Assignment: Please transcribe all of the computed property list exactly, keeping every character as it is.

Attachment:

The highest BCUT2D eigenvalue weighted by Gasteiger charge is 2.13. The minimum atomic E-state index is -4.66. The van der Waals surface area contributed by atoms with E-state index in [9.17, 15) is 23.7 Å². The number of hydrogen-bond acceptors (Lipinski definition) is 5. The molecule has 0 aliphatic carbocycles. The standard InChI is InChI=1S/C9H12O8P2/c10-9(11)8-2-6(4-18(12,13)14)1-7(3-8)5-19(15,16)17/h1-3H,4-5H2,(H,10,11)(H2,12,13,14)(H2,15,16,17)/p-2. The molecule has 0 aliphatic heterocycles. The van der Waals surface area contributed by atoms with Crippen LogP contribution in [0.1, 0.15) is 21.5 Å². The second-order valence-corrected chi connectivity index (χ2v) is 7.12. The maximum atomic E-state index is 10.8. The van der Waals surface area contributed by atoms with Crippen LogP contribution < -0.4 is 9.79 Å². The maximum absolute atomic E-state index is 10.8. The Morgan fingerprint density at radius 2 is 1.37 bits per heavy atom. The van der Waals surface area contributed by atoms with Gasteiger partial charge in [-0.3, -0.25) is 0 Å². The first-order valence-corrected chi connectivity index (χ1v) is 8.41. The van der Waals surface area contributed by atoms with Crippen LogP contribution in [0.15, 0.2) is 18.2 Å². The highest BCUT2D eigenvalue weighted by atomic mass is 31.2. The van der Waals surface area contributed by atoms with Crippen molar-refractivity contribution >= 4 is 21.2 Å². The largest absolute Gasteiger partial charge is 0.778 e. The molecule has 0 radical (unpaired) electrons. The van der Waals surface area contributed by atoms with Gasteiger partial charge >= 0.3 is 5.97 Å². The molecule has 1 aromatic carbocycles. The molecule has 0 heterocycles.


The highest BCUT2D eigenvalue weighted by Gasteiger charge is 2.13. The minimum atomic E-state index is -4.66. The van der Waals surface area contributed by atoms with E-state index in [9.17, 15) is 23.7 Å². The number of hydrogen-bond acceptors (Lipinski definition) is 5. The molecule has 0 aliphatic carbocycles. The standard InChI is InChI=1S/C9H12O8P2/c10-9(11)8-2-6(4-18(12,13)14)1-7(3-8)5-19(15,16)17/h1-3H,4-5H2,(H,10,11)(H2,12,13,14)(H2,15,16,17)/p-2. The molecule has 0 aliphatic heterocycles. The van der Waals surface area contributed by atoms with Crippen LogP contribution in [0.1, 0.15) is 21.5 Å². The second-order valence-corrected chi connectivity index (χ2v) is 7.12. The maximum atomic E-state index is 10.8. The van der Waals surface area contributed by atoms with Crippen LogP contribution < -0.4 is 9.79 Å². The maximum absolute atomic E-state index is 10.8. The Morgan fingerprint density at radius 2 is 1.37 bits per heavy atom. The van der Waals surface area contributed by atoms with Gasteiger partial charge in [-0.3, -0.25) is 0 Å². The first-order valence-corrected chi connectivity index (χ1v) is 8.41. The van der Waals surface area contributed by atoms with Crippen LogP contribution in [0.15, 0.2) is 18.2 Å². The highest BCUT2D eigenvalue weighted by atomic mass is 31.2. The van der Waals surface area contributed by atoms with Crippen molar-refractivity contribution >= 4 is 21.2 Å². The largest absolute Gasteiger partial charge is 0.778 e. The molecule has 0 radical (unpaired) electrons. The van der Waals surface area contributed by atoms with Gasteiger partial charge >= 0.3 is 5.97 Å². The molecule has 1 aromatic carbocycles. The molecule has 0 heterocycles.